The Japanese government decided tonight to increase its defense budget by about 6.6 percent in the year beginning April 1. Spending for most other government programs will be held at current levels.
The planned military budget, 3.344 trillion yen or about $16.7 billion at current exchange rates, will keep Japan generally to the schedule of the five-year buildup program it adopted in September, according to Defense Director General Koichi Kato.
About a quarter of the new budget, which covers Japan's fiscal 1986, will go toward purchase of new equipment, including down payments on 12 new F15 fighters, 10 P36 antisubmarine planes and three destroyers.
The spending figure was reached after a day of intense negotiating among Cabinet officials and leaders of the ruling Liberal Democratic Party. Technically, it is only a draft, but final passage without significant change by the Diet, or parliament, is seen as assured because of ruling party control there.
The growth will be roughly on a par with the current fiscal year's. It will continue an expansion in Japan's 245,000-member "Self-Defense Forces" that has been under way with few interruptions since they were established in 1954.
The United States, which maintains 48,000 troops here, has pushed Japan for years to shoulder more of the cost of regional defense. Many U.S. analysts say that its current growth rates are not adequate to meet the operational objectives Japan has set for itself, such as the patrolling of sea lanes 1,000 miles out from its shores.
However, some U.S. officials suggest that pacifist sentiments inside the country and suspicions among neighbors of a revival of World War II-style militarism make a significantly faster expansion politically unfeasible. There also is a an element of opposition to faster increases within the ruling party. Many of its members believe low government spending has been a factor in the country's prosperity.
Japan is the United States' most important ally in the region. In general, U.S.-Japan military relations are rated by both sides as extremely cordial at present, apparently unaffected by the serious tension hampering trade relations.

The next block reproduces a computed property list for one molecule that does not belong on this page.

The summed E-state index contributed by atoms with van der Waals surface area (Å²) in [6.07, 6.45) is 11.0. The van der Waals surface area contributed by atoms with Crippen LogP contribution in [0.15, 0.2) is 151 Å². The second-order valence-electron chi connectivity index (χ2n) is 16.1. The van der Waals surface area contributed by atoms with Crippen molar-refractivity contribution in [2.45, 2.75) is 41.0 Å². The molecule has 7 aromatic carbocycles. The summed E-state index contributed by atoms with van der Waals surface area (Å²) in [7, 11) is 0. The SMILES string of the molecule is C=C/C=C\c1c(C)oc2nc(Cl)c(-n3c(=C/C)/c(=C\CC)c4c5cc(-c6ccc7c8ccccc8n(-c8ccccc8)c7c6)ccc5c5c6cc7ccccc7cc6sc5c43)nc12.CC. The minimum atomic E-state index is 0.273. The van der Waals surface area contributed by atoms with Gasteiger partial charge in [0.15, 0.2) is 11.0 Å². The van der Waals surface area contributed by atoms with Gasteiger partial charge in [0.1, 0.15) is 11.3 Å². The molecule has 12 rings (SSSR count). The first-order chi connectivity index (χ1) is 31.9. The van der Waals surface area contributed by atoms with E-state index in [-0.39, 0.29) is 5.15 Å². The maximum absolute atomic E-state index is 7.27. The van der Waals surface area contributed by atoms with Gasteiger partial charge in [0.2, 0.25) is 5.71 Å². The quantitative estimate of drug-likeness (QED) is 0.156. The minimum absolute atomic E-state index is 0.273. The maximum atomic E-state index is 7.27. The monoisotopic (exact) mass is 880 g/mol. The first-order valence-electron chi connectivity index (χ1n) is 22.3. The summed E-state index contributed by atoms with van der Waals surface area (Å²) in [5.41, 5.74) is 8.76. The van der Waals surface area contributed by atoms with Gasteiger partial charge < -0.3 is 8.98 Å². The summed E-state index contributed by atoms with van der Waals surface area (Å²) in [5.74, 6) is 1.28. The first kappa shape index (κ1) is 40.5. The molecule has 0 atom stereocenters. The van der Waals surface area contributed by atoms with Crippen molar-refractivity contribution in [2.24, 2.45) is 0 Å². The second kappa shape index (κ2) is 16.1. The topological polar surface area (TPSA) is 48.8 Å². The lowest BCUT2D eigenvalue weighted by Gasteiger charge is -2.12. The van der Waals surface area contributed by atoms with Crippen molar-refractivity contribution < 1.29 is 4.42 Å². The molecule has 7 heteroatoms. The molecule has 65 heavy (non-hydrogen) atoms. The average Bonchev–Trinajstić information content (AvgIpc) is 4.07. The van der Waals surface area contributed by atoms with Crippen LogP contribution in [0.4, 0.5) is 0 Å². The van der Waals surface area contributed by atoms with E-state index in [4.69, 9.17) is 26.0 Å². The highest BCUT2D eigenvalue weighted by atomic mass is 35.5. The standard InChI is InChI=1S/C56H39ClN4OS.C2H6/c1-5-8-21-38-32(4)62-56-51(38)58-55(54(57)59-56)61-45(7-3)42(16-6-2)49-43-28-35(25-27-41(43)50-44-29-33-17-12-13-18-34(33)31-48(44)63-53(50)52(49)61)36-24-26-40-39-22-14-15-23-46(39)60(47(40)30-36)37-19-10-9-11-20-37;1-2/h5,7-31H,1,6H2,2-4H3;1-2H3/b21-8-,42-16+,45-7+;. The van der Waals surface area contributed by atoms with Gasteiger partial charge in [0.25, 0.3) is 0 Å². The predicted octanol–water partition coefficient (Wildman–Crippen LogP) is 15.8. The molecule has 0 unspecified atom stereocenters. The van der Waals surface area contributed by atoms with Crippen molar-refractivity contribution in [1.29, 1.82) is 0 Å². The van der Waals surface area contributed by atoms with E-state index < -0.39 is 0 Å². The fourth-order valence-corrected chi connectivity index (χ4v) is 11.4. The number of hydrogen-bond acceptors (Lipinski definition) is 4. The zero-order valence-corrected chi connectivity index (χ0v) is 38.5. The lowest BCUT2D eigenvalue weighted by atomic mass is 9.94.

Adjusted for inflation, the new arms budget represents a real increase of about 5.4 percent, Japanese officials said. That would be one of the faster rates of the 1980s and almost double the 3 percent real growth rate of U.S. military spending sought by President Reagan for 1986.
But Japan's outlays as a portion of its total economy, now the world's third largest, remain far below those of the United States, which spends about 7 percent of its gross national product on defense.
Officially, Japan's are just under 1 percent of its GNP, a ceiling established by a 1976 Cabinet order. However, Japan does not count pensions for World War II veterans and other indirect outlays that are included in the calculations of NATO countries. When these are considered, Japan's figure rises to about 1.6 percent.
The new budget is unofficially calculated to be equivalent to about 0.993 percent of GNP expected for the fiscal year. However, it does not include a 1 percent pay increase normally built in at this stage. Armed forces personnel normally get a raise during the year, and anything over 1.7 percent probably would result in the level being exceeded.
Routine pay raises were expected to break the 1 percent barrier this year. However, the GNP estimate was marked up later during a review, and this year's spending now is expected to remain below the ceiling.
In addition to down payments on new equipment, the budget provides for funding commitments in later years to rise by about 7.2 percent. It also provides for 600 new personnel.
Defense Agency officials said that precise figures on how much Japan would contribute to the upkeep of U.S. forces in Japan were not available. But a so-called "sympathy fund" that pays for such things as housing construction and some wages of Japanese employes would rise by about 9 percent to reach about $450 million. Total Japanese spending for U.S. facilities will be roughly three times that sum.
The Japanese normally cover about a third of the total cost. Newspapers here have reported that the United States has pushed for more because the recent 20 percent devaluation of the dollar against the yen has cut into the buying power of its budgets here.